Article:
The preceding example demonstrates a couple of concepts. First, the expression accepts a parameter ( a ), and the
ternary operator says that if a is equal to 0 , then 1 will be returned; otherwise, the product of a * a will be returned.
Therefore, this example demonstrates the use of EL operators within a lambda expression. Second, note that this
expression contains no parentheses. That is because parentheses are optional if there is only one parameter being
passed into a lambda. If there are two or more parameters in use, then parentheses are required.
Sometimes it is useful to assign expressions to variables so that they can be passed around and utilized at a later time.
This holds true for lambda expressions, because it allows for the encapsulation of a function, much like the concept of
closures. The following EL demonstrates this concept by creating a lambda that returns the square root of a value that
is passed in as a parameter:
// Assign the lambda to an identifier
sqrt = x -> x * x
// Use the lambda at a later point
sqrt(10) // returns 100
Nesting a lambda expression inside another can produce very useful results. It is important to note that the scope
within lambda functions is to the body of the lambda itself. Therefore, any identifiers, variables, or arguments that
are defined inside a lambda body are available only within the scope of that expression. This can be useful for nesting
because objects that are defined within a lambda can be passed to nested expressions but not vice versa. Take the
following example, for instance:
c->[(c.num1, c.num2) -> x + y ]
In the previous expression, the c identifier would be an object that contains num1 and num2 . Within the lambda,
the c object is broken out and then used to find the sum of the two numbers, and then the result is returned.
Passing Lambdas to Java
It is possible to pass lambda expressions to Java code for evaluation, which can be beneficial to developers for
a couple of reasons. First, having the ability to pass lambda expressions written in EL to a Java class provides the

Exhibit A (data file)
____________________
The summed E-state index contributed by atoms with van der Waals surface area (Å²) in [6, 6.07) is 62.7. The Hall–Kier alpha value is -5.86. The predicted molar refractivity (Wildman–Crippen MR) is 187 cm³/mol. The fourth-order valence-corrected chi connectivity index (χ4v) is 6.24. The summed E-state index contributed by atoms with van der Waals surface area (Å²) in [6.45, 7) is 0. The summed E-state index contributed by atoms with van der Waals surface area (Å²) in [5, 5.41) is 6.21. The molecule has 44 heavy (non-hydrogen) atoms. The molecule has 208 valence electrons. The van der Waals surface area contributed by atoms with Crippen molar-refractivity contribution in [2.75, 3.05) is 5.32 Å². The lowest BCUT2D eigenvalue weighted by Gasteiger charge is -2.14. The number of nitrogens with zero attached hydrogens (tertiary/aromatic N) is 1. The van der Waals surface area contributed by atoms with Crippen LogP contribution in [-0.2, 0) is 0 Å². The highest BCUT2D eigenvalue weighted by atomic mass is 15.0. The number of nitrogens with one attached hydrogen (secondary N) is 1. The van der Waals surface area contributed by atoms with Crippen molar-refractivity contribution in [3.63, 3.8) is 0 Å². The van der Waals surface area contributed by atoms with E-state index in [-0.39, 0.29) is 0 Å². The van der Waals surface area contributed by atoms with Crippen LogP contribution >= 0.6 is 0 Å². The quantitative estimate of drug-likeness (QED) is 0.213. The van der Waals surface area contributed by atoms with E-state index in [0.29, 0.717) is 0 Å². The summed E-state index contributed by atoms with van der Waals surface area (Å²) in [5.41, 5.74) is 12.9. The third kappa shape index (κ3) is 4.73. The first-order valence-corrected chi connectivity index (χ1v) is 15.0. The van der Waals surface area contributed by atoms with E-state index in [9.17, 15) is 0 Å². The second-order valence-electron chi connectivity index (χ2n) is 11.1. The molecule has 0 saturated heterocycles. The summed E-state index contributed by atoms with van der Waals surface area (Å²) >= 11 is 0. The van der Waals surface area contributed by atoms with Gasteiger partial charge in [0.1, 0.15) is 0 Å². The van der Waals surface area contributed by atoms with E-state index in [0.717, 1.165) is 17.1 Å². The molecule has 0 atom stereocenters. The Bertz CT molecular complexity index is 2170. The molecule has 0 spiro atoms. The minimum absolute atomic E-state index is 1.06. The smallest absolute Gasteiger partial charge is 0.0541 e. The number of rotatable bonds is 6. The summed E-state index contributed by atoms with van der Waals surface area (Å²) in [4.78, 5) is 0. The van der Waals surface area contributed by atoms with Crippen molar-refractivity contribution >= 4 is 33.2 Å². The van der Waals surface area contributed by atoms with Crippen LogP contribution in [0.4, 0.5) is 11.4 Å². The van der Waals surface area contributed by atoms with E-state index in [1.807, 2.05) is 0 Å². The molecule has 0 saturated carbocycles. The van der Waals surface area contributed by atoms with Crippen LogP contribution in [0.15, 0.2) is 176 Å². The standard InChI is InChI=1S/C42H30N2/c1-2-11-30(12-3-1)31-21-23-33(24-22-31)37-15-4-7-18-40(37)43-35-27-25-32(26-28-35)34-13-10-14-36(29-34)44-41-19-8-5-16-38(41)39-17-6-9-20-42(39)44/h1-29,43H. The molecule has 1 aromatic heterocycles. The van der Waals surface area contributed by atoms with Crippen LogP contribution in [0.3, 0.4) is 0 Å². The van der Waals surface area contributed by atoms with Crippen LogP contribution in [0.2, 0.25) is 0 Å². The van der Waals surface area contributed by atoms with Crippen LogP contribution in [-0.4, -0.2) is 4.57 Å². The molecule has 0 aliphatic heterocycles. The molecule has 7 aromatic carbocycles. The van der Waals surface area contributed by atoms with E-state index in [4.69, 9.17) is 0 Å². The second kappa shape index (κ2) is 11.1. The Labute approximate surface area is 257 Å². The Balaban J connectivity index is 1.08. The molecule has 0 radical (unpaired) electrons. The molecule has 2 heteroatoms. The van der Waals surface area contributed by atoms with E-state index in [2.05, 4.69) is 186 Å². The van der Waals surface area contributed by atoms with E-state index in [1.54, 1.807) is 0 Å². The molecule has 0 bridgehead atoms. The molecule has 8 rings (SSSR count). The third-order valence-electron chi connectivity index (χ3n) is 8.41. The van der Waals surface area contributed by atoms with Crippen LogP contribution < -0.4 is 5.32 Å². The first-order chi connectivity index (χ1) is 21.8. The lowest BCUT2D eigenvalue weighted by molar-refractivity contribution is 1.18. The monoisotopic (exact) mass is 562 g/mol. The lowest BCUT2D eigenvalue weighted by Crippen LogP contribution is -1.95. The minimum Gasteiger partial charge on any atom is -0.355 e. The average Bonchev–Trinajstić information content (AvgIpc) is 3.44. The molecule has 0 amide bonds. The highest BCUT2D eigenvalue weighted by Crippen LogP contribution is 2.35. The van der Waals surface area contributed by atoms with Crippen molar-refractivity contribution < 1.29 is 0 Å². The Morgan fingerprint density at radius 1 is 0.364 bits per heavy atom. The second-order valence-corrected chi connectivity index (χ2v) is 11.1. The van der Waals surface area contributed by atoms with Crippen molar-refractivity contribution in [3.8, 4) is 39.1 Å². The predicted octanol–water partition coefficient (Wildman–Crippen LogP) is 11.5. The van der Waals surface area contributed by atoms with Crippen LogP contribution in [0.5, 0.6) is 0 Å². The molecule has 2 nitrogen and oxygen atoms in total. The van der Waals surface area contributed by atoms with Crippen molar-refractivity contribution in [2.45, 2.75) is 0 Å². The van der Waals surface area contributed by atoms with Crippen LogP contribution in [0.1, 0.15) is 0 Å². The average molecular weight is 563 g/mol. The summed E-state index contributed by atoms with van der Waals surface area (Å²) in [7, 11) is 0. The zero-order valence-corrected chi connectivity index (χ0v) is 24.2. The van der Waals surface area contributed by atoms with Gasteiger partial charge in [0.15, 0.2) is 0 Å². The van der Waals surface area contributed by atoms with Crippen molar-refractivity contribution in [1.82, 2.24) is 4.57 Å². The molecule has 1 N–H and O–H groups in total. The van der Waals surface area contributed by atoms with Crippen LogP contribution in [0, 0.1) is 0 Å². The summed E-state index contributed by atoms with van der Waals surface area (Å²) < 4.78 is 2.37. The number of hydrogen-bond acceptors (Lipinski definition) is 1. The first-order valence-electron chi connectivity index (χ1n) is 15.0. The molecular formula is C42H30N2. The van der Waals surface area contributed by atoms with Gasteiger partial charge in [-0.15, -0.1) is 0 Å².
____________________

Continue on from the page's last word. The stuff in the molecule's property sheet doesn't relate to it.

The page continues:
option to change that lambda at a later date without recompiling the Java code. This means that in a production
environment, lambda expressions can be changed without redeploying an application.
Another good reason to pass lambdas to Java is so that you can utilize lambdas in code bases that are compiled
using pre-Java 8 versions of the JDK. Lambdas are not available for use within Java code prior to the release of JDK 8;
therefore, in order to benefit from the use of lambdas in Java, code bases will need to be migrated to JDK 8. This may
not always be possible for a multitude of reasons. Therefore, for backward compatibility, lambda expressions may be
written an EL and then passed to Java code that is compiled under JDK 7. Lastly, passing lambdas from EL to Java can
aid in situations such as when there is a need to support query expressions on collections.
Let's take a look at how you can utilize EL lambda expressions from Java. Suppose you are using an EL lambda
expression in a JSF view; then it could be passed to a managed bean method for evaluation, and a result could be
returned. To accept a lambda expression, the Java method must accept a javax.el.LambdaExpression as a parameter.
The lambda expression can then be invoked by calling its invoke method, which will return the result of the lambda.
The following EL is contained in a JSF view named chapter03\PassToJava.xhtml . The lambda expression in the
EL is passed to a managed bean function named elExampleBean .